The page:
Archive for the ‘Manchester bombing’ Category

It’s like you have to be strong for everyone else but they forget to ask if you’re okay.

October 26, 2017

And so dear listener, this week I experienced a feeling I have not experienced for some time but is it right that a man, my age, should experience that feeling. Sorry? Oh, first day nerves, that’s what I mean. I have now seriously started as an SVQ assessor-candidate who is to get assessed as an assessor assessing candidates.

Some people, such as j, seemed to pick it up straightaway but others, like me, have to keep everything in a separate pile in my head and it’s not easy, having piles in your head. 😦

And I don’t think I ever told you, dear listener, what an SVQ assessor does.

NVQ/SVQ assessors help and assess people who are working towards National Vocational Qualifications (NVQs) or Scottish Vocational Qualifications (SVQs). In doing so, they make sure that the candidates meet the required standards.

And, yes, that is Copy and Paste. Did you notice? Any questions?

Yes. I am looking forward to yet another new career. In order to get it all on my CV I am now using font size 8.5 and A3 paper. And have I finished yet? What would be nice would be to get my income back up to pre-resignation levels but with the same free time I had before.

And there are some signs that the editing might be kicking off again and my thanks go to the marketing team for their sparkling efforts. 😀

Ah, that lovely word ‘team’. I have met people who say things like ‘there’s no ‘I’ in team.’

To which I reply, ‘Yeah, but there’s a ‘me’.’

But then I’m the kinda guy who criticises the well-known Pavlov’s dogs experiment cos no-one asked the dogs – and to me that’s a fundamental flaw. 🙂

Ah, yes…..team. Last week a couple of photos appeared on Facebook showing the BBC Radio Scotland team who covered the Commonwealth Games of 1986. One photo showed us on our way to the closing night disco (yes, disco – and it may even have been Tom Ferrie who was the deejay) and the other was in the bunker we called home for the fortnight. 🙂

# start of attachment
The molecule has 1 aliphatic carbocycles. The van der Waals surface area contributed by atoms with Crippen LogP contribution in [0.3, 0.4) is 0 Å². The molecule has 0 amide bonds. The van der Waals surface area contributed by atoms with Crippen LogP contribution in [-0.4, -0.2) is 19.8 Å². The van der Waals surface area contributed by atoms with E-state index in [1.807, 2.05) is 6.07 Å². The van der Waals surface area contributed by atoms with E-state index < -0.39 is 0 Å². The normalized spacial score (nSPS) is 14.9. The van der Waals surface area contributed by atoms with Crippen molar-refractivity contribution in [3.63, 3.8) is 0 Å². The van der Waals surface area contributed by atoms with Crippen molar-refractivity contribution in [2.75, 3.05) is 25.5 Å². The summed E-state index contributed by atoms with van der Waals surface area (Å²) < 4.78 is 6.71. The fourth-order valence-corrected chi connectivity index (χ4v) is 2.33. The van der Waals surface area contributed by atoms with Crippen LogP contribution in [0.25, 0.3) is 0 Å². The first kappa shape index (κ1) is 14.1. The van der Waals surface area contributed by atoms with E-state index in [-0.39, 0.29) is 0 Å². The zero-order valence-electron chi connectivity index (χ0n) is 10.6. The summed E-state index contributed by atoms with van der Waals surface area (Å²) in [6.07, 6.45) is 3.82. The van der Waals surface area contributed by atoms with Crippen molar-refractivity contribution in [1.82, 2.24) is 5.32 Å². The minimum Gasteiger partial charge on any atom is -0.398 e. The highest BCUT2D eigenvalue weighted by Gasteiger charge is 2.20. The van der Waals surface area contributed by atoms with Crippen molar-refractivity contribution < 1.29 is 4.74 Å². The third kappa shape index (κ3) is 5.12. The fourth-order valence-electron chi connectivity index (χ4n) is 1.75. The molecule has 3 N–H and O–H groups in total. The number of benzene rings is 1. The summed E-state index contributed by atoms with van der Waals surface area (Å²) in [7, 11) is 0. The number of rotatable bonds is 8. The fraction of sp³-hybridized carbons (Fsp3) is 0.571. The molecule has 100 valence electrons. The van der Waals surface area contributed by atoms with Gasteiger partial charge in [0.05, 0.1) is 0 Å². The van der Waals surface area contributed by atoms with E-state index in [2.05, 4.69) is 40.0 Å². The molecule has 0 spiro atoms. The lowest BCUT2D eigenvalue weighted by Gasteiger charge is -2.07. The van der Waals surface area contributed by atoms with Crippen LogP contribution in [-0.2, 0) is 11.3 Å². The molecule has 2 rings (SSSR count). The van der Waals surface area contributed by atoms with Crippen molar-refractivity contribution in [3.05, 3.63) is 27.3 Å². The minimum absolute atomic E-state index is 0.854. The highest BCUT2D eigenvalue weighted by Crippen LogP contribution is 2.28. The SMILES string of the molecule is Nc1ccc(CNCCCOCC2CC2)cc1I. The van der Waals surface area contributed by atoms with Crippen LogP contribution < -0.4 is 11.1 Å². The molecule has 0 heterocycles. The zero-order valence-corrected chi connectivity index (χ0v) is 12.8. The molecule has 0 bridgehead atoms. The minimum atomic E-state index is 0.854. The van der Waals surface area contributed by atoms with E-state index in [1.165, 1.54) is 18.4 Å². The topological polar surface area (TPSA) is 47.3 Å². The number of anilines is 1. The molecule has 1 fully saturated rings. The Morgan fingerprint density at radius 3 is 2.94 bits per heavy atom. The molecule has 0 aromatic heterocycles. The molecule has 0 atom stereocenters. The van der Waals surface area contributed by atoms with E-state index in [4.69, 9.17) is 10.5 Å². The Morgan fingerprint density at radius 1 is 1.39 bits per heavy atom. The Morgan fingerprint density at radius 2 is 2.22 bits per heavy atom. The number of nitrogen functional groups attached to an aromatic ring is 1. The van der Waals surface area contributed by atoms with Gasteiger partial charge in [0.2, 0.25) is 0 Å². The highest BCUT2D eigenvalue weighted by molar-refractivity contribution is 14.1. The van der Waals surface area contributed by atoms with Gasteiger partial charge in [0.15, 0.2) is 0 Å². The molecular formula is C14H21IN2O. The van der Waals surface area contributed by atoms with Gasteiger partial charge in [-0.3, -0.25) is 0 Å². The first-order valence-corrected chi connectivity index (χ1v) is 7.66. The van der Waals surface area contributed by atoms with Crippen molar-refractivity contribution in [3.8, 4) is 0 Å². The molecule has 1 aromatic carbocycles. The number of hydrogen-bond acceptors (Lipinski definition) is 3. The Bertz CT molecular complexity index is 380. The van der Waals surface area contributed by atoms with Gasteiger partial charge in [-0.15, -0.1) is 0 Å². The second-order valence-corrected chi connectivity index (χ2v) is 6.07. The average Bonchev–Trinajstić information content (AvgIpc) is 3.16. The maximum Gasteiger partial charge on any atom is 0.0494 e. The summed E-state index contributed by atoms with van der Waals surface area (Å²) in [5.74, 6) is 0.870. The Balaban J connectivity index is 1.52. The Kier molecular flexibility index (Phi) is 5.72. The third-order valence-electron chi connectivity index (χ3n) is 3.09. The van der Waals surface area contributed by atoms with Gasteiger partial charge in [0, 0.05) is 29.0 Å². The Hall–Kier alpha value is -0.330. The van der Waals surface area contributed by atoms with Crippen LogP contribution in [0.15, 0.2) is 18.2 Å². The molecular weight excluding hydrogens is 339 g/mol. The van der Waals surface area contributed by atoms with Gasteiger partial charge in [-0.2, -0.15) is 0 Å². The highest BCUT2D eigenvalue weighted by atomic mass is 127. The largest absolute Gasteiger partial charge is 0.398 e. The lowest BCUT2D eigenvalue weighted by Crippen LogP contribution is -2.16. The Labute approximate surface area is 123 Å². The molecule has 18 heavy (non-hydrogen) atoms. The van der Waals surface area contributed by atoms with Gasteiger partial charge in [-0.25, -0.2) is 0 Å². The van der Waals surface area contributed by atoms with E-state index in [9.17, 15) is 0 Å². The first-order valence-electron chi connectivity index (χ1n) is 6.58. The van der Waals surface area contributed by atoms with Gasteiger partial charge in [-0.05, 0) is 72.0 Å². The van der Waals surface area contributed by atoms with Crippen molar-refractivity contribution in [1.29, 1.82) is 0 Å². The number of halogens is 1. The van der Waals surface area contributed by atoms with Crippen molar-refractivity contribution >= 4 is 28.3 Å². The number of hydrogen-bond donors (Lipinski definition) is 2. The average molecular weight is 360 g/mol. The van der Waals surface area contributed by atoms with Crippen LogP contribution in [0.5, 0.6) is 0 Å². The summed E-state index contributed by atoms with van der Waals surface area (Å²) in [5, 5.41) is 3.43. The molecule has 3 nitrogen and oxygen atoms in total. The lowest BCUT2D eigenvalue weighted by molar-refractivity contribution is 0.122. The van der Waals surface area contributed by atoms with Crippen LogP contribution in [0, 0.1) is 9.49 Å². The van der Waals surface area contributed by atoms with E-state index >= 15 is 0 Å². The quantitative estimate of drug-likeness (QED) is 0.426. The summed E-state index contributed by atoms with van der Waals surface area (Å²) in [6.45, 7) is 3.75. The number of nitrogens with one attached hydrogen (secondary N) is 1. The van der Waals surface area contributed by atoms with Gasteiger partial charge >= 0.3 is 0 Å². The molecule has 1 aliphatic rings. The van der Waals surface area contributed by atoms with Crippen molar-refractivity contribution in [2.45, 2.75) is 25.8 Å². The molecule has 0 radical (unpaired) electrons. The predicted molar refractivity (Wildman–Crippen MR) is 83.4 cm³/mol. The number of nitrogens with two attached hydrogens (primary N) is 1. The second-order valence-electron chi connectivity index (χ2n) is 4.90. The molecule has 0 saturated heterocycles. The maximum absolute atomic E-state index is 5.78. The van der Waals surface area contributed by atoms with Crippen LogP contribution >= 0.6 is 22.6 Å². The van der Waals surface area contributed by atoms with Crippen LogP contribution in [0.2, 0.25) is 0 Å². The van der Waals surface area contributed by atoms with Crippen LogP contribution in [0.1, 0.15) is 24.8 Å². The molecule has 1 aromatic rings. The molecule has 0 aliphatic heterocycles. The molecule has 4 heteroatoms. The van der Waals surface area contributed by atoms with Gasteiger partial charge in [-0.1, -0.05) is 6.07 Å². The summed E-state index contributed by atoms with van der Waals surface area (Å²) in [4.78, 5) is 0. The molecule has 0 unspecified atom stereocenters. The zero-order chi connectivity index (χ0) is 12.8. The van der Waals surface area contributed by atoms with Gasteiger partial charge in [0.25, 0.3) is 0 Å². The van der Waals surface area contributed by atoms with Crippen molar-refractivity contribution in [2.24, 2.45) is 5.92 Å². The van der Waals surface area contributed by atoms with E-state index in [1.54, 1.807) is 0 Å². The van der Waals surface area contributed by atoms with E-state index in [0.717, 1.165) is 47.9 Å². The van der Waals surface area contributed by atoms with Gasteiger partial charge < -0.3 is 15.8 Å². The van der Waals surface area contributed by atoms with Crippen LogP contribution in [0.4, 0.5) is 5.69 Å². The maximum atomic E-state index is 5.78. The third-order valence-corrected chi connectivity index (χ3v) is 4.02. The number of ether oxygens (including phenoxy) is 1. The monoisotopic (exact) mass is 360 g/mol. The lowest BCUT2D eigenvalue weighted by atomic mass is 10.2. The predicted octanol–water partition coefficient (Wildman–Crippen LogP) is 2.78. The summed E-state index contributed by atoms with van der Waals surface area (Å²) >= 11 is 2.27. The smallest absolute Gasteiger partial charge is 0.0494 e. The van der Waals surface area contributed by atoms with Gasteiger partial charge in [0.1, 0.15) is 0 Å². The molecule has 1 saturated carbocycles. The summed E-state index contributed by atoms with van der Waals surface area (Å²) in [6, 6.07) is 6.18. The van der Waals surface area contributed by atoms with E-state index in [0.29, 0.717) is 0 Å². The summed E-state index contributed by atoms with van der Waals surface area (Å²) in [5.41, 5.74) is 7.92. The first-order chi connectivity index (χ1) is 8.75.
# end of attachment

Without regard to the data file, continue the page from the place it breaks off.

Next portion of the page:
I was a producer and, in addition to everything else, was responsible for putting together a two minute sports news after the main news. With me? And I had a presenter to read it.

Except one night, at about half past ten, I was sitting with a pint in the BBC Club next to the bunker and became aware I had no reporter. I had to do it. And so dear listener, I had the amazing privilege of saying, ‘And now the moment all Scotland has been waiting for….’

And played a piece of tape that was Liz Lynch winning her Gold medal before reading out some results from the shooting at Barry Budden in Angus and then back to the hotel for my second pint of the night. This one well deserved.:D

And as I write this, speaking of matters athletic, I’ve still not heard back about my x-rays of last week. But it has not stopped me walking. One jolly interesting and recent walk was with e and Holly the Dog though the Botanic Gardens and its environs. We helped reunite a young girl with her dad; cheered on some young athletes; and remenisced (sp?) about our pasts and one shop in particular. Anyone who ever lived West-endish in the seventies and a wee bit beyond will remember Goodies – the first ever twenty-four hour dairy I had ever known; pints of milk and chocolate biscuits after two in the morning; a strange woman who seemed to sit in the same seat 24/7; and a very unhygienic cat who sat in the window, seemingly, also for a full day at a time.